Suva lawyer, Shazran Abdul Lateef and Zoe Moore who were allegedly found with drugs have been granted bail by Suva Magistrate Jioji Boseiwaqa.

In his bail ruling delivered in the last hour, Magistrate Boseiwaqa said the prosecution submitted that Moore and Lateef have reoffended while on bail.

Magistrate Boseiwaqa noted that both of them have not absconded bail.

The Magistrate also said the court's diary is booked out and both Lateef and Moore could be in remand for 1 year before the trial.

Magistrate Boseiwaqa also highlighted concerns raised by Lateef and Moore about the conditions of the Suva Remand Centre.

Lateef had raised through his lawyer, Filimoni Vosarogo that he had to be moved to the Infirmary because of his old age last night.

Moore had raised through her Legal Aid lawyer that she slept with six other people on the floor and they all used one blanket.

Lateef and Moore have both been granted bail with strict bail conditions.

Those conditions include cash bail of $500 each, two sureties each with a surety bond of $500 and report to the Raiwaqa Police Station on the first Saturday of every month.

They are also on a curfew which is from 6pm to 6am daily.

Lateef and Moore are both charged with one count each of being found in possession of 7.89 grams of methamphetamine, one count each of being found in possession  of 12.49 grams of cocaine and one count each of being found in possession of 2.5 grams of marijuana.

They were arrested following a raid at a home at Nailuva Road on Sunday.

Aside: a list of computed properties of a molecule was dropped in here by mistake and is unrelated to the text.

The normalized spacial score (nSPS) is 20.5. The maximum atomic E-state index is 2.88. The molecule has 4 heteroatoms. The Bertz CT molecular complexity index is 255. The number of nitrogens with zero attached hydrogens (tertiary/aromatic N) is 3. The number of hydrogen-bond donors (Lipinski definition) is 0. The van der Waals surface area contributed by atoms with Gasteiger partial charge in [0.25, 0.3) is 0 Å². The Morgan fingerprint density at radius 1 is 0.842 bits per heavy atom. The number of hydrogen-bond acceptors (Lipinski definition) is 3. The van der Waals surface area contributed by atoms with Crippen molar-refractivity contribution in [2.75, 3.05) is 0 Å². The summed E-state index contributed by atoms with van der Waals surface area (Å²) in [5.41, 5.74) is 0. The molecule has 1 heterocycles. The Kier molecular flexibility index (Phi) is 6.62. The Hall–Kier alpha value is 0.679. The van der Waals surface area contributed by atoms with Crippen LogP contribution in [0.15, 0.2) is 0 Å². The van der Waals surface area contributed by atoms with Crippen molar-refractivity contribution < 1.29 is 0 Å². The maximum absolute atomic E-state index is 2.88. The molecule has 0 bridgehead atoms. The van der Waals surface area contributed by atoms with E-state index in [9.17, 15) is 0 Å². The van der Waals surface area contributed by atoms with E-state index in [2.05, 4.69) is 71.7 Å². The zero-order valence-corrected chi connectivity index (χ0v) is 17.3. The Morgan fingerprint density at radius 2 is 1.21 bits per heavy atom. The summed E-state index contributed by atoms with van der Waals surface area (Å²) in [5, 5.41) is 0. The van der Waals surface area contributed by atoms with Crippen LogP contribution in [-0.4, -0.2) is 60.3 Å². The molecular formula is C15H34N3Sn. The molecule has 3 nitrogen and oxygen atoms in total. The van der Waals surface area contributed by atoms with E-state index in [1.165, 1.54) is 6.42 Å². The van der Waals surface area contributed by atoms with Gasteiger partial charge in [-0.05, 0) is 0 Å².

This is the fourth case where Lateef has been charged and produced in court after being allegedly found with drugs. He was also granted bail in the previous cases.

The case has been adjourned to 12th September this year.

By: Semi Turaga

 

Ledua who allegedly imported meth inside a bottle of peanut butter granted bail (Wednesday 17/07/2019)

Mereseini Asinate Luisa Ledua who allegedly imported 101.4 grams of methamphetamine has been granted bail by Suva Magistrate Deepika Prakash.

She was granted bail with strict conditions which included paying a cash bail of $1,000 and providing two sureties.

A stop departure has also been issued against Ledua.

Ledua was arrested last Friday after picking up the parcel at the Suva Post Office.

The drugs were concealed inside a bottle of peanut butter which was sent from America.

The methamphetamine was valued at $115,000.

Ledua is charged with one count of unlawful Possession of Illicit Drugs and one count of unlawful Importation of Illicit Drugs.

She will take her plea on the 31st of this month.

By: Semi Turaga

 

Bail ruling for Lateef and Moore to be delivered later this morning (Wednesday 17/07/2019)

The bail ruling of prominent Suva lawyer Shazran Abdul Lateef and Zoe Moore who were allegedly found with drugs will be delivered by Magistrate Jioji Boseiwaqa later this morning.

Lateef and Moore are  in remand.

They are both charged with one count each of being found in possession of 7.89 grams of methamphetamine, one count each of being found in possession of 12.49 grams of cocaine and one count each of being found in possession of 2.5 grams of marijuana.